Over the last week or so we've had the two youngest kids in golf lessons, and while they were doing that, we were over hitting balls at the range. I managed to find and fix a couple of errors in my swing, adding about 20 yards to my distance off the tee. I won't be actually counting that distance until I manage to find it while actually standing on a tee box. But I did find that I was dragging my hands through the hitting area, as opposed to a more active effort to turn over through the swing. This increases head speed without adding effort to the swing. I also felt like I wasn't making a conscious effort to keep my head down on the tee til after the ball leaves.

Interestingly, the last several times we've played with other people, they all mention that I have the easiest, quietest swing they have seen in a long time. I'm hoping that the time on the range will only increase that illusion. I guess we'll see.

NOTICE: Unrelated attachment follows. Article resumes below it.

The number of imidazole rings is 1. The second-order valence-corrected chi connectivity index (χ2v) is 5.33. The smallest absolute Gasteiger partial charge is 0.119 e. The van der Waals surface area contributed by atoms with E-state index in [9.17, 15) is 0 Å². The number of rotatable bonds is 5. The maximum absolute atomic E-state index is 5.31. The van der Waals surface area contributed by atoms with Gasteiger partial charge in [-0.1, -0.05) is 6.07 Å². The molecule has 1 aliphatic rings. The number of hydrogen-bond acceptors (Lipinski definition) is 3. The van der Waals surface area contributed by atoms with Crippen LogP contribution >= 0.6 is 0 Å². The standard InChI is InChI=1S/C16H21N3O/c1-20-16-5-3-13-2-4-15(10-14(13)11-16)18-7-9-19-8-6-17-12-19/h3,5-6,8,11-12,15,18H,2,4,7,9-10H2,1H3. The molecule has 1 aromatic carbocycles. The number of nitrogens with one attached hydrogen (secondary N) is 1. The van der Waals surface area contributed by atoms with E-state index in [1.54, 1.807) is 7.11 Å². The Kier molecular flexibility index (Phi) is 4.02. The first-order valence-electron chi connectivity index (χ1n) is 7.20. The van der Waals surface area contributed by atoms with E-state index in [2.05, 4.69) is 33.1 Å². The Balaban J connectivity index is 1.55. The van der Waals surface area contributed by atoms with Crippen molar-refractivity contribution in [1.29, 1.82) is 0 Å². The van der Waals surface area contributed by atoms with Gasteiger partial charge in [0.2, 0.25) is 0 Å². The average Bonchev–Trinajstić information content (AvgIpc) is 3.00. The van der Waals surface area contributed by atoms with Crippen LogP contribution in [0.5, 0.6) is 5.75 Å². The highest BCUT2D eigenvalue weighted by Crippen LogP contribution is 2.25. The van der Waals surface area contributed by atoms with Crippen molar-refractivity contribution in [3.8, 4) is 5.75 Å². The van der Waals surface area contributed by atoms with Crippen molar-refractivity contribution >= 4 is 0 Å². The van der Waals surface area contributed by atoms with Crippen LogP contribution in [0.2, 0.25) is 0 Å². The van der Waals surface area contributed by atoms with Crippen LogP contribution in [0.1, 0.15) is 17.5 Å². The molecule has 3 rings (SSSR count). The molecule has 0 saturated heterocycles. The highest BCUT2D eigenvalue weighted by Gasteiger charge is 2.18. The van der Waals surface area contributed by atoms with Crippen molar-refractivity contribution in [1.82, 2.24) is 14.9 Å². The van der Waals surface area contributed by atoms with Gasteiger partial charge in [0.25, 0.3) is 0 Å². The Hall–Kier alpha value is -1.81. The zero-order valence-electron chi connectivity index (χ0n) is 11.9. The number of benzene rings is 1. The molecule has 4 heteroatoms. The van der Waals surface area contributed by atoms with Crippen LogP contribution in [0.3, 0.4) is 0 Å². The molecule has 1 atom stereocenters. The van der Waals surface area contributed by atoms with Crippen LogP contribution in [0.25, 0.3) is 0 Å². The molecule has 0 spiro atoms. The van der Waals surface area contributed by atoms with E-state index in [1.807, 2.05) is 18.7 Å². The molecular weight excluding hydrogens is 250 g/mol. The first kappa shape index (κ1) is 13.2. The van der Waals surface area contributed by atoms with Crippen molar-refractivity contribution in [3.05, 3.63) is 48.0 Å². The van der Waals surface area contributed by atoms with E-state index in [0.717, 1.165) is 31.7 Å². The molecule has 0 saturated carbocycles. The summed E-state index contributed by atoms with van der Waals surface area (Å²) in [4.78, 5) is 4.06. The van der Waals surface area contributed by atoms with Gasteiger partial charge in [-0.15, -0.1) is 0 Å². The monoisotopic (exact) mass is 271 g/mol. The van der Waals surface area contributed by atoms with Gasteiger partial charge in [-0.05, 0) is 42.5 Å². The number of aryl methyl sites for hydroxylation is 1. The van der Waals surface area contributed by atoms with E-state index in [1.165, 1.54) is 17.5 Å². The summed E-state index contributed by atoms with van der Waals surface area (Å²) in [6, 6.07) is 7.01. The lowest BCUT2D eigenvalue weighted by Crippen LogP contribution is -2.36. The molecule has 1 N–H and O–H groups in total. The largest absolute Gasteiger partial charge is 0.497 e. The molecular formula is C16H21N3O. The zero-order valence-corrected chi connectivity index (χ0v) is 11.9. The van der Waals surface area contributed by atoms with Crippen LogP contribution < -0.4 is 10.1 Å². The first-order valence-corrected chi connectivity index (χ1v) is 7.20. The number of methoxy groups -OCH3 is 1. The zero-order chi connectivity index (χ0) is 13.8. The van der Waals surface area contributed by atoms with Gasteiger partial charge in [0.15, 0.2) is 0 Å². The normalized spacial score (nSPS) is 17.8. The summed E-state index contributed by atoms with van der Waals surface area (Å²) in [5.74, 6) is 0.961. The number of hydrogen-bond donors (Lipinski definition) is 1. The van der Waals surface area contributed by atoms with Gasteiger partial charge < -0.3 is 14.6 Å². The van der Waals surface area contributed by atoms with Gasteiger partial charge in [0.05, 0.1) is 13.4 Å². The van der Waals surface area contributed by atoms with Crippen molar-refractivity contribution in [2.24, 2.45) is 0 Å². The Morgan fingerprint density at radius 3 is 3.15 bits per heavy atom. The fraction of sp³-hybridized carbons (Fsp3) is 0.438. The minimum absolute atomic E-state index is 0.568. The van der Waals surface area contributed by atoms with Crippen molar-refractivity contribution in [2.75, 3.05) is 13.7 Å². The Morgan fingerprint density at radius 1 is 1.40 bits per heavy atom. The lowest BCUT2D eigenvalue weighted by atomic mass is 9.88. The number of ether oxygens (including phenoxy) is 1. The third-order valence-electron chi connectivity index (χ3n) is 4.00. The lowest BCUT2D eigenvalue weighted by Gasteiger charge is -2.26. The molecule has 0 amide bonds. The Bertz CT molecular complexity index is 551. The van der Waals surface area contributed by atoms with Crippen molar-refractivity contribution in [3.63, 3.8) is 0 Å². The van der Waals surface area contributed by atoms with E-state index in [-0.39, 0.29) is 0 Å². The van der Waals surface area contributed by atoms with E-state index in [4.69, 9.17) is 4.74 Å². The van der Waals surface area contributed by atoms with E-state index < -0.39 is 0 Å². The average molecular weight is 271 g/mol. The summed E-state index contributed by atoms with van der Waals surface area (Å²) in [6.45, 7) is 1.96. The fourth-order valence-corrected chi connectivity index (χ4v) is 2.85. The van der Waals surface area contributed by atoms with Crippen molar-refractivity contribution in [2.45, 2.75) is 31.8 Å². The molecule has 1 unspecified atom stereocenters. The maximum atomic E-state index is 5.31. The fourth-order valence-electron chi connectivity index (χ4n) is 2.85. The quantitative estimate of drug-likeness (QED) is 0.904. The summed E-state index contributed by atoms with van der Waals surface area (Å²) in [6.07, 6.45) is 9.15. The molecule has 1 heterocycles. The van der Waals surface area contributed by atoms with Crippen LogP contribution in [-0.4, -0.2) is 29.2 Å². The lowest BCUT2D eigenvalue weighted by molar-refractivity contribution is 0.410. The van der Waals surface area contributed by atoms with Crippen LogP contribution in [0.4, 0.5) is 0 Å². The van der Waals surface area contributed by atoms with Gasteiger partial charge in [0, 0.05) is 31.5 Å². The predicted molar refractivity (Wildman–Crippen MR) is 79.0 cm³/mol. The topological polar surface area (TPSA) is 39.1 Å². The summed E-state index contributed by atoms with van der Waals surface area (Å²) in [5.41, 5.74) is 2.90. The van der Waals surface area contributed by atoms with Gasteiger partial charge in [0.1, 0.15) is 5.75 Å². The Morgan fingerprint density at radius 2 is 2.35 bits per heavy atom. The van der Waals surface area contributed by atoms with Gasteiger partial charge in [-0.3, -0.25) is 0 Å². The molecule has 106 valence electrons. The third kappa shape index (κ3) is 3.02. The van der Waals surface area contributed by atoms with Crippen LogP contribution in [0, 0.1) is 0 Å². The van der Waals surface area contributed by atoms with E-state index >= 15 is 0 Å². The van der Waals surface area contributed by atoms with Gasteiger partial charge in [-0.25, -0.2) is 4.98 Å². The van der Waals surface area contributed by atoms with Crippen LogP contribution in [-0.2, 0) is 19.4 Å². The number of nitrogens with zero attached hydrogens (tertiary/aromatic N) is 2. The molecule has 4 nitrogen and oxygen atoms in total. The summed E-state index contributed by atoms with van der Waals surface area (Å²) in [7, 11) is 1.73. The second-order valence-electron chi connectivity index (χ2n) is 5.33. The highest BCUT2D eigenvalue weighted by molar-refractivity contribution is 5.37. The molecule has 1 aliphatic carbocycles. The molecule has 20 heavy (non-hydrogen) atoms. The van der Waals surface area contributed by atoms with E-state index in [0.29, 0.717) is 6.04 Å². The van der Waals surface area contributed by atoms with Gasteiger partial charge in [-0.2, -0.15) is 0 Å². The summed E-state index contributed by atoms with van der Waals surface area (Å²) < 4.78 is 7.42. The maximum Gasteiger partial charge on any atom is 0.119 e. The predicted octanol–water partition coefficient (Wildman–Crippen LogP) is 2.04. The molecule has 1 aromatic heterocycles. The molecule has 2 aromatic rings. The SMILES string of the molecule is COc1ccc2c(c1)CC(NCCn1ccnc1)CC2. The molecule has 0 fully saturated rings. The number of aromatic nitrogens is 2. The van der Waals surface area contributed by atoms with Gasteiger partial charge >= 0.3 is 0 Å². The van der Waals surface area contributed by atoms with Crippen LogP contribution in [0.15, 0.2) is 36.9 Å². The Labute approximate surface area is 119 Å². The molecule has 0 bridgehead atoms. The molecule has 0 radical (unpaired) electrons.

We now return you to the regularly scheduled program, already in progress.


A Frank Lloyd Wright renovation in Rye, NY

Here are some pictures from a VERY tasty renovation on a Rye, New York Frank Lloyd Wright home:

Okay, you ninjas...

I'm looking for a tall glass vase, no contours, just a straight glass vase. One thing though - it needs to be about 6-8 inches across, and needs to be about 40 inches tall. Basically, a tall glass cylinder.

Anybody know where I can get such a thing?

Thanks for the help.


On My Hard Drive: Sting

Yeah, you knew it would show up here sooner or later. I'm a pretty big Sting fan. His first album after the Police broke up was Dream of the Blue Turtles, and it's still in my top two or three Police/Sting Albums of all time.

With his first album, Sting broke away from the driving rhythms so loved by Stuart Copeland. (It has been written that during rehearsals, Copeland's drum kit would start out at one side of the room, and by the end of rehearsal, it had moved about 10 feet, just from him beating the crap out of it.)

Anyway, Blue Turtles went more to Sting's jazz roots, and he picked up some notable jazz musicians to help, most notably Kenny Kirkland on piano and Branford Marsalis on Saxophone.